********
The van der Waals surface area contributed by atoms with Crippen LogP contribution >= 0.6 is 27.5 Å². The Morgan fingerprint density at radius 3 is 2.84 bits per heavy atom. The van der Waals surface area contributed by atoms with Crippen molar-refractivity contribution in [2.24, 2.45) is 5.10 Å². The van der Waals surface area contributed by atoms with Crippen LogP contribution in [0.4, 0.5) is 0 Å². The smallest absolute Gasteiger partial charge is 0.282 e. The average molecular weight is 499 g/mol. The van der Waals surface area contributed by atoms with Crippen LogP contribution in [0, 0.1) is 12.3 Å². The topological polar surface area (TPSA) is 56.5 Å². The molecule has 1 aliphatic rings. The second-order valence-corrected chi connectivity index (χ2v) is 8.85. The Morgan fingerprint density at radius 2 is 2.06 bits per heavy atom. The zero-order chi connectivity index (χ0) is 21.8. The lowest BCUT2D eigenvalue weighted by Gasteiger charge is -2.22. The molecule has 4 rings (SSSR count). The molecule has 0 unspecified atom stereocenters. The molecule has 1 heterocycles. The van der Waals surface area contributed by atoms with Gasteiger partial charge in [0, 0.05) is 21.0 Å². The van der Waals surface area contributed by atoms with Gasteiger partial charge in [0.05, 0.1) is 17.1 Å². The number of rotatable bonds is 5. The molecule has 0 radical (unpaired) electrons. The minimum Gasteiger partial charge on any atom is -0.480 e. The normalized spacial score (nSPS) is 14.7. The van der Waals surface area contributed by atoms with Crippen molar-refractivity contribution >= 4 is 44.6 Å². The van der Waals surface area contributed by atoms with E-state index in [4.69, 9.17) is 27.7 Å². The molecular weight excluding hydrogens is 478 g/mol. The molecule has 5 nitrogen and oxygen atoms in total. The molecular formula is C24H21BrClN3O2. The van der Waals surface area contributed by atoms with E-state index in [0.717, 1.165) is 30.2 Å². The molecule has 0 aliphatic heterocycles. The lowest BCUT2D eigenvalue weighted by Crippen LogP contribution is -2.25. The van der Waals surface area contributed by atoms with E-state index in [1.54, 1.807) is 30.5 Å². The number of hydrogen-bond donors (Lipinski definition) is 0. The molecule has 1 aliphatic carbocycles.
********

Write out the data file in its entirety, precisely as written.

The van der Waals surface area contributed by atoms with Crippen LogP contribution >= 0.6 is 27.5 Å². The Morgan fingerprint density at radius 3 is 2.84 bits per heavy atom. The van der Waals surface area contributed by atoms with Crippen molar-refractivity contribution in [2.24, 2.45) is 5.10 Å². The van der Waals surface area contributed by atoms with Crippen LogP contribution in [0.4, 0.5) is 0 Å². The smallest absolute Gasteiger partial charge is 0.282 e. The average molecular weight is 499 g/mol. The van der Waals surface area contributed by atoms with Crippen LogP contribution in [0, 0.1) is 12.3 Å². The topological polar surface area (TPSA) is 56.5 Å². The molecule has 1 aliphatic rings. The second-order valence-corrected chi connectivity index (χ2v) is 8.85. The Morgan fingerprint density at radius 2 is 2.06 bits per heavy atom. The zero-order chi connectivity index (χ0) is 21.8. The lowest BCUT2D eigenvalue weighted by Gasteiger charge is -2.22. The molecule has 4 rings (SSSR count). The molecule has 0 unspecified atom stereocenters. The molecule has 1 heterocycles. The van der Waals surface area contributed by atoms with Gasteiger partial charge in [0, 0.05) is 21.0 Å². The van der Waals surface area contributed by atoms with Gasteiger partial charge in [0.05, 0.1) is 17.1 Å². The number of rotatable bonds is 5. The molecule has 0 radical (unpaired) electrons. The minimum Gasteiger partial charge on any atom is -0.480 e. The normalized spacial score (nSPS) is 14.7. The van der Waals surface area contributed by atoms with Crippen molar-refractivity contribution >= 4 is 44.6 Å². The van der Waals surface area contributed by atoms with E-state index in [4.69, 9.17) is 27.7 Å². The molecular weight excluding hydrogens is 478 g/mol. The molecule has 5 nitrogen and oxygen atoms in total. The molecular formula is C24H21BrClN3O2. The van der Waals surface area contributed by atoms with E-state index in [0.717, 1.165) is 30.2 Å². The molecule has 0 aliphatic heterocycles. The lowest BCUT2D eigenvalue weighted by Crippen LogP contribution is -2.25. The van der Waals surface area contributed by atoms with E-state index in [1.54, 1.807) is 30.5 Å². The number of hydrogen-bond donors (Lipinski definition) is 0. The molecule has 1 aliphatic carbocycles.